Open for Discussion
As children grow they become more independent. For parents this is both rewarding and challenging. When they hit late elementary school or early middle school, getting kids to open up, even about something as simple as how their day went, can be difficult. It is a time of great change in bodies and social structure, which can lead to feelings of jealousy and anger, loss of self-worth or being bullied. Children who bury these feelings can fall into drug and alcohol abuse as coping methods, and in the saddest of cases even take their own lives. A unique program in the Lake Pend Oreille School District is bringing awareness to kids about how to cope with these feelings while putting them in charge of leading the discussion.
January will mark the third year of the CAST program being implemented in the district. CAST stands for Coping and Support Training and is a nationally recognized program aimed at improving moods of youth, decreasing drug and alcohol usage, and improving classroom skills and success. It came to the attention of Bonner General Health when three local teens committed suicide in 2015, 2016 and 2017.
“Two therapists approached the hospital, did the research and found this curriculum,” recalled Community Development Manager Erin Binnall. “We really wanted to be at the forefront of health disparities, and with the agreement of our CEO we decided we could use this program to really make a difference in the community.”
Initially the Bonner General Health Foundation sponsored nine volunteers who work with youth in Bonner County to receive the training. That number continues to rise as does the number of kids in the after-school program, which was less than 10 initially but now closer to 40 each year. Kids taking part in the program might be exhibiting destructive behaviors, anger, substance abuse or suicidal thoughts. Through 12 one-hour classes, they can sit in an open discussion with peers facing the same feelings they are, learn from each other and work toward alleviating the cause of the issues. Each class takes on a different topic each week:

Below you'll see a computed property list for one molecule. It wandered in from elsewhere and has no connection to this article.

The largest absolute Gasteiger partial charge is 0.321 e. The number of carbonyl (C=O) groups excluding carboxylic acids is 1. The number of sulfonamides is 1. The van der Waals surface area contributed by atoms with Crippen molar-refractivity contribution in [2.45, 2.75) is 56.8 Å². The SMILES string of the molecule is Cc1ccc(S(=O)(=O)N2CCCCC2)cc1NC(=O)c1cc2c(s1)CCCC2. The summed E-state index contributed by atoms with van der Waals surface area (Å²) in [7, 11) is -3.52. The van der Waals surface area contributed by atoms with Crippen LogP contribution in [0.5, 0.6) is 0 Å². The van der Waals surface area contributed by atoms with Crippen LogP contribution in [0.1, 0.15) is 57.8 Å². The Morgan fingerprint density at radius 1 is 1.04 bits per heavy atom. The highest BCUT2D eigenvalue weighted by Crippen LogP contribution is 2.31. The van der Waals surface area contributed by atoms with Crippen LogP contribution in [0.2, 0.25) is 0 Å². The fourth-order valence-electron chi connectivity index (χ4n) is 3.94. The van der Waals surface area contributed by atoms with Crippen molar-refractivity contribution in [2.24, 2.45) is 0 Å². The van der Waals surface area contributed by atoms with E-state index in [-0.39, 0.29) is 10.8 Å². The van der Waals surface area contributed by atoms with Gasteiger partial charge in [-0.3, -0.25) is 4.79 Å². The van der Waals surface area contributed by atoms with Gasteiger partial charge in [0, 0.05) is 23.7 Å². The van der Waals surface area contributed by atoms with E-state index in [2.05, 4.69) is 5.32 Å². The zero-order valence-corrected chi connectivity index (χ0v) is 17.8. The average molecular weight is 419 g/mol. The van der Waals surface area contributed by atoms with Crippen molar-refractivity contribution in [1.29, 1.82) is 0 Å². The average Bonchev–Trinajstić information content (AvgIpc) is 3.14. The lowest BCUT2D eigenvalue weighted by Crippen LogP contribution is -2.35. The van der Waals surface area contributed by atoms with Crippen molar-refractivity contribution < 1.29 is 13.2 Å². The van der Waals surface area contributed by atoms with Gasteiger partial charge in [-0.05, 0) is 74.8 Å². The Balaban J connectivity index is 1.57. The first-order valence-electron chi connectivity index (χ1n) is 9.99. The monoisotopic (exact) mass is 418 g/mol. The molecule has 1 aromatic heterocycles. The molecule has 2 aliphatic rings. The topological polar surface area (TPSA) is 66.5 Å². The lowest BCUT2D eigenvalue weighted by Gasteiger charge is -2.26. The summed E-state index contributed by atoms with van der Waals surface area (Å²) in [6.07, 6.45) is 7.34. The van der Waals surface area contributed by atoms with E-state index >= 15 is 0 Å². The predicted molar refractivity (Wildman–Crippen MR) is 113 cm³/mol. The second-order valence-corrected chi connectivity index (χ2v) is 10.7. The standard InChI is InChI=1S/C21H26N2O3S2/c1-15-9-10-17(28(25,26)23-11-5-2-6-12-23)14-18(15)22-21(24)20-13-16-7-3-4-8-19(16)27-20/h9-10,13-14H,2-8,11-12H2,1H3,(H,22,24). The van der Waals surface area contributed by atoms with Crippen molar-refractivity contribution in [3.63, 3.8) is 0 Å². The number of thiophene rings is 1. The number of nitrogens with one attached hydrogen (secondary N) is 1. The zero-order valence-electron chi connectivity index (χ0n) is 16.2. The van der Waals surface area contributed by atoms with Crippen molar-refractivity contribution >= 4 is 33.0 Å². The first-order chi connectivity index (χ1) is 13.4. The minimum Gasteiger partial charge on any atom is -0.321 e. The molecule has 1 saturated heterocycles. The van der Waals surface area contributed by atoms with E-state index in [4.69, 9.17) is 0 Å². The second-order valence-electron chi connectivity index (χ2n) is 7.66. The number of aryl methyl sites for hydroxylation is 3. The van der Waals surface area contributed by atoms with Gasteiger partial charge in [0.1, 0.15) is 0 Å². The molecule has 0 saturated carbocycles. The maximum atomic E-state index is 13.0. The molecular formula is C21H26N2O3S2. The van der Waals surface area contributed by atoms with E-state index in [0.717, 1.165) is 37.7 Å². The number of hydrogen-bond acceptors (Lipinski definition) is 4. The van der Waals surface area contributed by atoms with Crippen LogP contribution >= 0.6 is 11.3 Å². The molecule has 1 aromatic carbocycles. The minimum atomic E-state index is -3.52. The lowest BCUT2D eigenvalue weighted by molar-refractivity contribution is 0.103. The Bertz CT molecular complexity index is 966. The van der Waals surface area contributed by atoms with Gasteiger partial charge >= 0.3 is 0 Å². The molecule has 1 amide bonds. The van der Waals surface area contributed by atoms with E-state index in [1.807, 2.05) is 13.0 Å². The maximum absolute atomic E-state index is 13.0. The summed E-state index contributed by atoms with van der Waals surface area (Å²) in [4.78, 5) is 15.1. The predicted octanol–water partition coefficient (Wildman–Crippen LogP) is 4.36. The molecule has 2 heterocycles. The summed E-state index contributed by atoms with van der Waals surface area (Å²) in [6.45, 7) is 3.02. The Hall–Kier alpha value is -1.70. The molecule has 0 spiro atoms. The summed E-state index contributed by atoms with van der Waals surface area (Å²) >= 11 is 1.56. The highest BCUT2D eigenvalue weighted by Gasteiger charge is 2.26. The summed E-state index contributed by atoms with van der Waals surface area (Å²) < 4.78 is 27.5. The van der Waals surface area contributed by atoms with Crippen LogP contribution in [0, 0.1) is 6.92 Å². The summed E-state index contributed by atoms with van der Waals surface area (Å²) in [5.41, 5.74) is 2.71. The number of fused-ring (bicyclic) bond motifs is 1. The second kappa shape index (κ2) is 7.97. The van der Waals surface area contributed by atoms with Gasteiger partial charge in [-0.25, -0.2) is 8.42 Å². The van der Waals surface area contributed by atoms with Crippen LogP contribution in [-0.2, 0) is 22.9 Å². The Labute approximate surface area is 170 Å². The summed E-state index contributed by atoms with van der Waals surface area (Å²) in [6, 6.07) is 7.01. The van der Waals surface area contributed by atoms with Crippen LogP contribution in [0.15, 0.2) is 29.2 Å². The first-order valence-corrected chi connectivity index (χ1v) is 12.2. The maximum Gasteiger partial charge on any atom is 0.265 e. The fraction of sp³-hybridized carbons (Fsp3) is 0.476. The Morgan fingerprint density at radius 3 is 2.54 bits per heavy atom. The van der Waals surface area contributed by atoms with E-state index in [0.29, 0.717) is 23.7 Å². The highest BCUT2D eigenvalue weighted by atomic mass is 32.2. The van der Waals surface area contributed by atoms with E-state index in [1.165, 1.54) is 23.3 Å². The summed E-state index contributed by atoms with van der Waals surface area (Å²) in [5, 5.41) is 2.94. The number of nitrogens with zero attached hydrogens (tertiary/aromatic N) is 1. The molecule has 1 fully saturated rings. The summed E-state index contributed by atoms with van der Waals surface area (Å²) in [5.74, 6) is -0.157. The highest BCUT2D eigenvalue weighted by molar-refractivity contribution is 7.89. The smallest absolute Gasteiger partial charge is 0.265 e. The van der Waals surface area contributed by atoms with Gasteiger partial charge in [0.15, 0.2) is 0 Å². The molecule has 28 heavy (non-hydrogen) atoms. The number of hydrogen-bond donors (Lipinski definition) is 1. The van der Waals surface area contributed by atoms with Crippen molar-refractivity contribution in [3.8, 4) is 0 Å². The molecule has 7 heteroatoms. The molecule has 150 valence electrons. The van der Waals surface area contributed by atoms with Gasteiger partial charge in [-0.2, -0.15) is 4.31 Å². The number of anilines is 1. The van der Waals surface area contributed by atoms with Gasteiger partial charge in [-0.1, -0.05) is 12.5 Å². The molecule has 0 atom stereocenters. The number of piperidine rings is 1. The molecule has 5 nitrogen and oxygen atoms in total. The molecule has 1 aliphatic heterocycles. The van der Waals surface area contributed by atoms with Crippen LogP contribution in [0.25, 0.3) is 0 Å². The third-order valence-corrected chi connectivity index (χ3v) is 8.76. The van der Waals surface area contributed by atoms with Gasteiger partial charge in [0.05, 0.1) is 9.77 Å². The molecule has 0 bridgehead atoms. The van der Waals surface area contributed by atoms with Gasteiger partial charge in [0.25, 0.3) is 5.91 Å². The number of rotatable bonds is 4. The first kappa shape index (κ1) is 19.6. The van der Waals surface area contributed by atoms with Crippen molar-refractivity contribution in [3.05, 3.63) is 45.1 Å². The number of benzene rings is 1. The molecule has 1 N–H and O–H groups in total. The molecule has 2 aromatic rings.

The CAST Curriculum
1. Welcome & Orientation 2. Group Support & Self-Esteem 3. Setting & Monitoring Goals 4. Building Self-Esteem, Beating the Blues 5. Decision Making - Taking STEPS 6. Anger Management #1 7. Anger Management #2 8. Drug Use Control 9. School Smarts 10. Preventing Slips & Relapses 11. Recognizing Progress & Staying on Track 12. Celebrating Graduation
The program saw great success, and the idea was born to test out a pilot program with a sixth grade class in which the entire class would participate. Ann Dickinson’s class at Washington Elementary was chosen for the program, and her 17 students followed the curriculum once per week for 12 weeks. Ann noted that many of the kids were not friends before the program, and some only had connections to each other through school. “About the third meeting, I noticed students were opening up and revealing personal stories and thoughts on topics being covered. They were open with their weaknesses and strengths. I believe this is largely due to the safe, supportive environment created through the discussions and norms agreed upon by the group,” said Ann.